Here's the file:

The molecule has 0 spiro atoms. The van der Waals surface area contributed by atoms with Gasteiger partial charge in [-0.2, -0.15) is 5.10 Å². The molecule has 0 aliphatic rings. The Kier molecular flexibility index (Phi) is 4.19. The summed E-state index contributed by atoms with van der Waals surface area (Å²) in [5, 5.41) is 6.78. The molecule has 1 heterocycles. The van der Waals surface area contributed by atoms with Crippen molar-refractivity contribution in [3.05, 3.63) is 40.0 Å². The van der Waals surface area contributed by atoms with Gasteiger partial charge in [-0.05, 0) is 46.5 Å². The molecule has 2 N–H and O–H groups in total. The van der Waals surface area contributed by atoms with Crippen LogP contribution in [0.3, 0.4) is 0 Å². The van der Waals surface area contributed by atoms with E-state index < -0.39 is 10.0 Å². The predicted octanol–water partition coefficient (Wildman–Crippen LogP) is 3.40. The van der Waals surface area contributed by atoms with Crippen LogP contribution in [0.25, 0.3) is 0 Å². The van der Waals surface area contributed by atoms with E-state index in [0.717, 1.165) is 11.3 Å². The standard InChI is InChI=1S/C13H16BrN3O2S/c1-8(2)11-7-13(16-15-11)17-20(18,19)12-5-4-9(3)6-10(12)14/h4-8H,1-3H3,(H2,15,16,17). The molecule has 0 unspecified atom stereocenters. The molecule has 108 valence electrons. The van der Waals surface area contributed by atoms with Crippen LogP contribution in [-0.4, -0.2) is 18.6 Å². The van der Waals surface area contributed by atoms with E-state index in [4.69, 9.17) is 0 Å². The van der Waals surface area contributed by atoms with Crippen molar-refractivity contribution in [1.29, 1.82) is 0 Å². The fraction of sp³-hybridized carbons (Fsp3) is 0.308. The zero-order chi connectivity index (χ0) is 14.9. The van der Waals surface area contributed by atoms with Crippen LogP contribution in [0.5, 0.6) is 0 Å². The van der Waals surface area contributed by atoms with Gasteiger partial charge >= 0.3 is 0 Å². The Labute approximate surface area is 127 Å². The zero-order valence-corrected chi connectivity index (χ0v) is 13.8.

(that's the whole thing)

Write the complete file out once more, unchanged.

The molecule has 0 spiro atoms. The van der Waals surface area contributed by atoms with Gasteiger partial charge in [-0.2, -0.15) is 5.10 Å². The molecule has 0 aliphatic rings. The Kier molecular flexibility index (Phi) is 4.19. The summed E-state index contributed by atoms with van der Waals surface area (Å²) in [5, 5.41) is 6.78. The molecule has 1 heterocycles. The van der Waals surface area contributed by atoms with Crippen molar-refractivity contribution in [3.05, 3.63) is 40.0 Å². The van der Waals surface area contributed by atoms with Gasteiger partial charge in [-0.05, 0) is 46.5 Å². The molecule has 2 N–H and O–H groups in total. The van der Waals surface area contributed by atoms with Crippen LogP contribution in [0.3, 0.4) is 0 Å². The van der Waals surface area contributed by atoms with E-state index < -0.39 is 10.0 Å². The predicted octanol–water partition coefficient (Wildman–Crippen LogP) is 3.40. The van der Waals surface area contributed by atoms with Crippen LogP contribution in [0.25, 0.3) is 0 Å². The van der Waals surface area contributed by atoms with E-state index in [0.717, 1.165) is 11.3 Å². The standard InChI is InChI=1S/C13H16BrN3O2S/c1-8(2)11-7-13(16-15-11)17-20(18,19)12-5-4-9(3)6-10(12)14/h4-8H,1-3H3,(H2,15,16,17). The molecule has 0 unspecified atom stereocenters. The molecule has 108 valence electrons. The van der Waals surface area contributed by atoms with Crippen LogP contribution in [-0.4, -0.2) is 18.6 Å². The van der Waals surface area contributed by atoms with E-state index in [4.69, 9.17) is 0 Å². The van der Waals surface area contributed by atoms with Crippen molar-refractivity contribution in [1.29, 1.82) is 0 Å². The fraction of sp³-hybridized carbons (Fsp3) is 0.308. The zero-order chi connectivity index (χ0) is 14.9. The van der Waals surface area contributed by atoms with Crippen LogP contribution in [0.5, 0.6) is 0 Å². The van der Waals surface area contributed by atoms with Gasteiger partial charge >= 0.3 is 0 Å². The Labute approximate surface area is 127 Å². The zero-order valence-corrected chi connectivity index (χ0v) is 13.8.